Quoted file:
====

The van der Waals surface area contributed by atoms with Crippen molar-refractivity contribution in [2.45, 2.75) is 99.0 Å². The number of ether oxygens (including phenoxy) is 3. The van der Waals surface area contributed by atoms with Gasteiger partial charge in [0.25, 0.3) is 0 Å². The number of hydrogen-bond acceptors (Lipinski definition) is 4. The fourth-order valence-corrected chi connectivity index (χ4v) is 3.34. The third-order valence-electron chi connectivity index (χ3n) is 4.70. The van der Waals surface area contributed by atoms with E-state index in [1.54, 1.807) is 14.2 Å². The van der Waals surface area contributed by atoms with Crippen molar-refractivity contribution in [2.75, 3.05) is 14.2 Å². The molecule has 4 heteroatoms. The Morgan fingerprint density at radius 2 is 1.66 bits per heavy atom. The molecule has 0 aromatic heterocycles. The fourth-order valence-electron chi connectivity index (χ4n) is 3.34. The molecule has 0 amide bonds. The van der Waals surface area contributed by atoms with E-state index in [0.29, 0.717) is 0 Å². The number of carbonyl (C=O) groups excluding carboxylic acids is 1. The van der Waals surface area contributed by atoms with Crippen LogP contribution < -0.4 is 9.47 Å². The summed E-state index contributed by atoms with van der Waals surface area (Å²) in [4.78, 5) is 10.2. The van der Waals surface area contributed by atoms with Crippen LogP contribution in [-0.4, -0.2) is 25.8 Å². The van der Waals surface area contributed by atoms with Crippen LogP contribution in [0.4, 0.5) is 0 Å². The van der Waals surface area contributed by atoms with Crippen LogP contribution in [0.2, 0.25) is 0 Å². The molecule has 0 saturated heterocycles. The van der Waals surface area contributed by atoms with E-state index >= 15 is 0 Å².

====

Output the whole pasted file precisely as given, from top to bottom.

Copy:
The van der Waals surface area contributed by atoms with Crippen molar-refractivity contribution in [2.45, 2.75) is 99.0 Å². The number of ether oxygens (including phenoxy) is 3. The van der Waals surface area contributed by atoms with Gasteiger partial charge in [0.25, 0.3) is 0 Å². The number of hydrogen-bond acceptors (Lipinski definition) is 4. The fourth-order valence-corrected chi connectivity index (χ4v) is 3.34. The third-order valence-electron chi connectivity index (χ3n) is 4.70. The van der Waals surface area contributed by atoms with E-state index in [1.54, 1.807) is 14.2 Å². The van der Waals surface area contributed by atoms with Crippen molar-refractivity contribution in [2.75, 3.05) is 14.2 Å². The molecule has 4 heteroatoms. The Morgan fingerprint density at radius 2 is 1.66 bits per heavy atom. The molecule has 0 aromatic heterocycles. The fourth-order valence-electron chi connectivity index (χ4n) is 3.34. The molecule has 0 amide bonds. The van der Waals surface area contributed by atoms with E-state index in [0.29, 0.717) is 0 Å². The number of carbonyl (C=O) groups excluding carboxylic acids is 1. The van der Waals surface area contributed by atoms with Crippen LogP contribution < -0.4 is 9.47 Å². The summed E-state index contributed by atoms with van der Waals surface area (Å²) in [4.78, 5) is 10.2. The van der Waals surface area contributed by atoms with Crippen LogP contribution in [-0.4, -0.2) is 25.8 Å². The van der Waals surface area contributed by atoms with Crippen LogP contribution in [0.4, 0.5) is 0 Å². The van der Waals surface area contributed by atoms with Crippen LogP contribution in [0.2, 0.25) is 0 Å². The molecule has 0 saturated heterocycles. The van der Waals surface area contributed by atoms with E-state index >= 15 is 0 Å².